FEDERAL MINE SAFETY AND HEALTH REVIEW COMMISSION
1331 PENNSYLVANIA AVENUE, NW, SUITE 520N
WASHINGTON, D.C. 20004-1710
SECRETARY OF LABOR, :
MINE SAFETY AND HEALTH :
ADMINISTRATION (MSHA) : Docket No. LAKE 2019-0087-R
KNIGHT HAWK COAL, LLC :
BEFORE: Rajkovich, Chairman; Althen and Traynor, Commissioners
BY: Rajkovich, Chairman, and Althen, Commissioner
This proceeding comes before us on a Motion for Stay by the Secretary of Labor (“Secretary”). The Secretary seeks a stay of the Commission’s decision of July 23, 2020 affirming a decision of the Administrative Law Judge (“ALJ”) which vacated the Mine Safety and Health Administration’s (“MSHA”) revocation of a 12-year longstanding MSHA-approved ventilation plan of Knight Hawk Coal, LLC’s Prairie Eagle Underground Mine (“PEUM”). We affirmed the vacation of that attempted revocation and that such vacation of the Secretary’s attempted revocation resulted in the reinstatement of that plan.
We review the Secretary’s motion under the familiar four factor formula set forth in Secretary on behalf of Price and Vacha v. Jim Walter Resources, Inc., 9 FMSHRC 1312 (Aug. 1987); UMWA ex rel. Franks & Hoy v. Emerald Coal Res., LP, 35 FMSHRC 2373, 2374 (Aug. 2013) (noting that a “stay constitutes ‘extraordinary relief’”). These are (1) a likelihood that the party will prevail on the merits of its appeal; (2) irreparable harm to it if the stay is not granted; (3) adverse effects on other interested parties; and (4) the public interest. See 35 FMSHRC at 2374.
Based upon those factors, and the discussion set forth below, the Secretary’s motion for a stay is denied.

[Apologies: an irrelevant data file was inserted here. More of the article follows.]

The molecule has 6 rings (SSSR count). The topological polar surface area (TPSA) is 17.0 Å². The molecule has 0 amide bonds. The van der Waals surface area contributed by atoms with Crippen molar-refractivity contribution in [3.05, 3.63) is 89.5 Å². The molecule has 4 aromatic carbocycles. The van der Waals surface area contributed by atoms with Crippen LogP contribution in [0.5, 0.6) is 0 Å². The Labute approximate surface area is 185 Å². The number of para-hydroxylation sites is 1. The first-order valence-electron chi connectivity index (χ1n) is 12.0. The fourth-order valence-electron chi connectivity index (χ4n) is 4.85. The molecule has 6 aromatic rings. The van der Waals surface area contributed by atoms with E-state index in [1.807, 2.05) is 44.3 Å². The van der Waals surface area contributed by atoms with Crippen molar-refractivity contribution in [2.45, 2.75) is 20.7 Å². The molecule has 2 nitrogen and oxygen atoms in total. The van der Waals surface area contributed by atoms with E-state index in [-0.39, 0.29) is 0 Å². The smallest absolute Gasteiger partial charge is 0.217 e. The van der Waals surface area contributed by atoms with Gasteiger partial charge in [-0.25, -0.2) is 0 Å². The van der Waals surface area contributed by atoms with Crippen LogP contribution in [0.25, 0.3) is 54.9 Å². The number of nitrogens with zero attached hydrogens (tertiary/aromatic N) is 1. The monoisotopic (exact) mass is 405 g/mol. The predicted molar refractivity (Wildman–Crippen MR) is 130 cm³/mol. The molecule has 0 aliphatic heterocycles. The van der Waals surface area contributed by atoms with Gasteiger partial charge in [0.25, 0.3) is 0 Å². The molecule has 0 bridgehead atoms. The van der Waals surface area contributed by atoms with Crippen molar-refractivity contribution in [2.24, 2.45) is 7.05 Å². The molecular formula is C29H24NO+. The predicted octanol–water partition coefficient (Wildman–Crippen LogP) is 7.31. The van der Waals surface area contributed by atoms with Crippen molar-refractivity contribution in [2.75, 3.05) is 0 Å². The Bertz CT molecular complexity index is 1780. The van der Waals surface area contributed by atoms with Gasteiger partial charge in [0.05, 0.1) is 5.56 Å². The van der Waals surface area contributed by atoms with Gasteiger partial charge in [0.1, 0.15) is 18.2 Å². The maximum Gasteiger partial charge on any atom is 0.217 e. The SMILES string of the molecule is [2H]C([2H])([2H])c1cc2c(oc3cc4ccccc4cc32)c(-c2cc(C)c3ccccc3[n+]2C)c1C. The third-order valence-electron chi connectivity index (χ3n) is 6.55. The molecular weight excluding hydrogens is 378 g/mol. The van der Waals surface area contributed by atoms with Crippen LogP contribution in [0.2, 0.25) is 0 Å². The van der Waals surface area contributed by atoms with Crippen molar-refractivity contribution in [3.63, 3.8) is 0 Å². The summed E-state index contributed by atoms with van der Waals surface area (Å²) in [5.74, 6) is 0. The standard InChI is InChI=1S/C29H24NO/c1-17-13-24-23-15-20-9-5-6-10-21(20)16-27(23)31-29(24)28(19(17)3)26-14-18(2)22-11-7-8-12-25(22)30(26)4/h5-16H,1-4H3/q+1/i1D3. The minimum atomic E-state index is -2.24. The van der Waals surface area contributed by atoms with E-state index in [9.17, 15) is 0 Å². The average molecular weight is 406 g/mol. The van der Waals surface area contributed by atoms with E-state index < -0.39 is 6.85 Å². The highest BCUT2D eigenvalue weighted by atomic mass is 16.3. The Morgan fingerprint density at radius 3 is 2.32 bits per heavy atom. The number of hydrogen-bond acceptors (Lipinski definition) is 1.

Sufficient ventilation of underground coal mines is critical for miner health and safety. It is crucial that there be a sufficient quantity and flow of uncontaminated air to provide miners fully adequate oxygen and to avoid exposure to toxic levels of harmful contaminants. The ventilation system must also sweep away any liberated methane and any other noxious gases. To assure sufficient ventilation, the Federal Mine Safety and Health Act of 1977, 30 U.S.C. § 801 et seq. (2018) (“Mine Act”), and mandatory safety standards apply a two pronged approach. Mine Act sections 303(a) through (z) contain extensive statutory ventilation requirements. 30 U.S.C. § 863. Separately, from the enforcement agency perspective, the Mine Safety and Health Administration (“MSHA”) enforces extensive mandatory safety standards at 30 C.F.R. subpart D, sections 75.300 through 75.389, regulating underground coal mines’ ventilation to achieve safe and healthy mine atmospheres. Of course, MSHA inspectors frequently inspect mines in order to assure compliance.
Pursuant to section 303(o), 30 U.S.C. § 863(o), the operator must develop a ventilation system, methane, and dust control plan. Because the plan must be “suitable to the conditions and the mining system of the coal mine,” it is the operator’s duty to develop the plan. Id. In short, it is the operator’s plan. After the operator prepares its plan, it must submit the plan to MSHA for review for suitability before it is implemented.
B. Knight Hawk’s Ventilation Plan
An important and unusual factor in this case is that it does not involve a request for approval of a newly-submitted plan. Instead, it arises from a decision by MSHA to revoke an existing, approved ventilation plan that had been in place for more than 12 years. That plan allowed Knight Hawk to utilize “perimeter mining,” which is a method wherein it was allowed to take 40 foot long cuts of coal from the perimeter of the area being mined as it “retreated” from a section that had been advance-mined. In perimeter mining, the operator mines coal in diagonals along the edges of the area from which it is leaving. See Attachment 1.